We are only five months into the year and already, the creative industry has lost three of its members to death in the persons of Kofi B, Prophet Seth Frimpong, and just last Saturday, Kumawood actor Bishop Bernard Nyarko.
While the cause of their deaths are reportedly due to ill health, Highlife artiste, Dada Kwaku Duah known in showbiz circles as Dada KD believes poverty is the underlying factor.
In a chat with Graphic Showbiz on Monday, May 4, Dada KD said: “I am hurt that all three of them are gone. They were all my brothers. Yes, they certainly died of something but one cannot rule out frustration and poverty.
“We celebrate the dead more than the living. I won’t stay in my room and pretend everything is okay. I will talk and who knows? Some people may come to my aid. People are still enjoying my music but they are not asking how I am surviving,” he said.
Asked why he took to his Facebook wall last Saturday to state that the late Bishop Bernard Nyarko should send his regards to Kofi B and that he would be joining them very soon, the Odo Mu Anigye Bi singer said that was a conditional statement.
“That was a conditional statement based on emotional sentiments. It does not mean I am going to commit suicide or going to die anytime soon.
“The statement has, however, taught me that Ghanaians don’t want me dead so they should not wait for me to die. They should treat me right. I have sought financial assistance from people but all to no avail. In Europe, the more you stay in the music industry, the higher your pay but here, when new ones come, they forget about you completely,” he added.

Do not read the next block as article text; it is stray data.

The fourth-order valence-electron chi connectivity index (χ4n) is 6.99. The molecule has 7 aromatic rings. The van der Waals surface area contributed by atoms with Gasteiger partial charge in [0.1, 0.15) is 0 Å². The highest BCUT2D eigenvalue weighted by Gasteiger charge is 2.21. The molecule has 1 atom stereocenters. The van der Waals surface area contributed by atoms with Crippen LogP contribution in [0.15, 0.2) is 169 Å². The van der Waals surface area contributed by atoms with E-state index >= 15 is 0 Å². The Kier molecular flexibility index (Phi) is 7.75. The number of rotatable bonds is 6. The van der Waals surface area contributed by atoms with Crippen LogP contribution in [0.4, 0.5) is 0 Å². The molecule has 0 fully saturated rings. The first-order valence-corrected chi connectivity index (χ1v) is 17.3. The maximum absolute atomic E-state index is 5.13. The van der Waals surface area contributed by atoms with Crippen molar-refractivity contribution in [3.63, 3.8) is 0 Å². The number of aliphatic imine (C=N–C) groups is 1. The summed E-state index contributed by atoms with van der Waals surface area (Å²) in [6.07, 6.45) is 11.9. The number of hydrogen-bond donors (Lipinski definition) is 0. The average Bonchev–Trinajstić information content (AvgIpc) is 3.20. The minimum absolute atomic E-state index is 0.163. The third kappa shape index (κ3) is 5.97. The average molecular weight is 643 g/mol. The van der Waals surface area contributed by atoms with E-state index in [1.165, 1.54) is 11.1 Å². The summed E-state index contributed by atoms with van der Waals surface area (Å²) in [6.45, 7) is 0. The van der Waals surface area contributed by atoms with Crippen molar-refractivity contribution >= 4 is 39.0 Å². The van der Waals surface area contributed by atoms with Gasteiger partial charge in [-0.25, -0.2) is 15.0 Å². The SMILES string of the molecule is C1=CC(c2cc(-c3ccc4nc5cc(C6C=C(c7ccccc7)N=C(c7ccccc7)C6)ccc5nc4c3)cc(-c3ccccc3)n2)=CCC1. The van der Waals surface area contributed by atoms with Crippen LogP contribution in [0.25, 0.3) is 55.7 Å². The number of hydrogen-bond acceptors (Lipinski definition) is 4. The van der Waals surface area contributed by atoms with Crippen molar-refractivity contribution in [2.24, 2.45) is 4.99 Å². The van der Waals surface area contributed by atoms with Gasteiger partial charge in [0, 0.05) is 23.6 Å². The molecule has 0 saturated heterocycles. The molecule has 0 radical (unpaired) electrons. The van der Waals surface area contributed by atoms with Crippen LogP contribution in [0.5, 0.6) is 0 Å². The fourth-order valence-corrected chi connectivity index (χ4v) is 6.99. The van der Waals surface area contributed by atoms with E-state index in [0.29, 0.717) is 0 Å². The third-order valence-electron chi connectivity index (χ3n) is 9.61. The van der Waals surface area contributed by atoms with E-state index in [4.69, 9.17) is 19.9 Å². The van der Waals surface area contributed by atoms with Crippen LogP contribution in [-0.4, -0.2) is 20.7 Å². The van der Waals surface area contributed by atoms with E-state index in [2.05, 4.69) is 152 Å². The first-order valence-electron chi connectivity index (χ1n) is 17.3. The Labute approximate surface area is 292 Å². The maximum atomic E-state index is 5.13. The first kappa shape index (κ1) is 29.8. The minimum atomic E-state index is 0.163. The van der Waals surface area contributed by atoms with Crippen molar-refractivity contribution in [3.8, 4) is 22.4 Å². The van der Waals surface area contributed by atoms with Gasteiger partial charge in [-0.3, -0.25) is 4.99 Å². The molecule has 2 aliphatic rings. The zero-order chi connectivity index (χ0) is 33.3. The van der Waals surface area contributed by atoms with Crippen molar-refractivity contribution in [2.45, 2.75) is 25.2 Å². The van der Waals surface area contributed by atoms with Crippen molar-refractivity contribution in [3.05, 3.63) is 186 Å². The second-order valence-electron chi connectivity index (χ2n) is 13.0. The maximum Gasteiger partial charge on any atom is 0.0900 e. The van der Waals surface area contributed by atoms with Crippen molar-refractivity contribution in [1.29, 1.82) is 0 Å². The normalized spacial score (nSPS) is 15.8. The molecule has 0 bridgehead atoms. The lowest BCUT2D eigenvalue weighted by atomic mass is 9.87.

Touching on COVID-19, Dada KD said the pandemic has really caused hell for musicians, “My finances have gone down and that is not good enough. I really looked forward to the Easter festivities where I knew I would have made some good money playing at gigs but that did not happen. It’s now a crazy world with this COVID-19; washing your hands like crazy, always looking for sanitisers etc have become the norm,” he said.
Dada KD is of the opinion that even though musicians, in general, may have been badly hit by COVID-19, Highlife musicians are worse off. “Highlife musicians especially are suffering; even before the pandemic, some were not getting shows to play. I know what they are going through,” he added.
The Fathia Fata Nkrumah hitmaker, however, puts the blame at the doorsteps of the Musicians Union Of Ghana (MUSIGA) and the Ghana Music Rights Organisation (GHAMRO) saying they should be checking on their members from time to time and see to their well-being.
“Nobody is asking how you are doing or when you are coming out with your next song. We entertain Ghanaians but who entertains the entertainer?” he asked.
Source: Graphic Showbiz